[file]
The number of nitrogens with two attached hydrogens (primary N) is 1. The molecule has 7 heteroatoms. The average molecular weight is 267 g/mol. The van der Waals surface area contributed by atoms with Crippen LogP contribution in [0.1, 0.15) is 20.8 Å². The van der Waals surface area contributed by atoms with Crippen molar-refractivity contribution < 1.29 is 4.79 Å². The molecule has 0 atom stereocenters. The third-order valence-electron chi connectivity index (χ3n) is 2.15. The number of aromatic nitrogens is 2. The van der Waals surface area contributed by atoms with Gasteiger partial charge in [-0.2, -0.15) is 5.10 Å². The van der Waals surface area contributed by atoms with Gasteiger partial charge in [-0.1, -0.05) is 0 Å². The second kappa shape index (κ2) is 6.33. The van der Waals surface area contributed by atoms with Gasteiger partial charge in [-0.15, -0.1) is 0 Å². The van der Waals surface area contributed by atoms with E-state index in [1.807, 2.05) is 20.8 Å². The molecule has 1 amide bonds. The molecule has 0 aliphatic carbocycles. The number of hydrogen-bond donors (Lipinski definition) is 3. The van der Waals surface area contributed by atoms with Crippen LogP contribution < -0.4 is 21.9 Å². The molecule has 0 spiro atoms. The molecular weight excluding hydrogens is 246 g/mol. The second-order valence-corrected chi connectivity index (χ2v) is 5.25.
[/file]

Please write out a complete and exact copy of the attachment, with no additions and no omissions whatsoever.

The number of nitrogens with two attached hydrogens (primary N) is 1. The molecule has 7 heteroatoms. The average molecular weight is 267 g/mol. The van der Waals surface area contributed by atoms with Crippen LogP contribution in [0.1, 0.15) is 20.8 Å². The van der Waals surface area contributed by atoms with Crippen molar-refractivity contribution < 1.29 is 4.79 Å². The molecule has 0 atom stereocenters. The third-order valence-electron chi connectivity index (χ3n) is 2.15. The number of aromatic nitrogens is 2. The van der Waals surface area contributed by atoms with Gasteiger partial charge in [-0.2, -0.15) is 5.10 Å². The van der Waals surface area contributed by atoms with Gasteiger partial charge in [-0.1, -0.05) is 0 Å². The second kappa shape index (κ2) is 6.33. The van der Waals surface area contributed by atoms with Gasteiger partial charge in [-0.15, -0.1) is 0 Å². The van der Waals surface area contributed by atoms with E-state index in [1.807, 2.05) is 20.8 Å². The molecule has 1 amide bonds. The molecule has 0 aliphatic carbocycles. The number of hydrogen-bond donors (Lipinski definition) is 3. The van der Waals surface area contributed by atoms with Crippen LogP contribution < -0.4 is 21.9 Å². The molecule has 0 spiro atoms. The molecular weight excluding hydrogens is 246 g/mol. The second-order valence-corrected chi connectivity index (χ2v) is 5.25.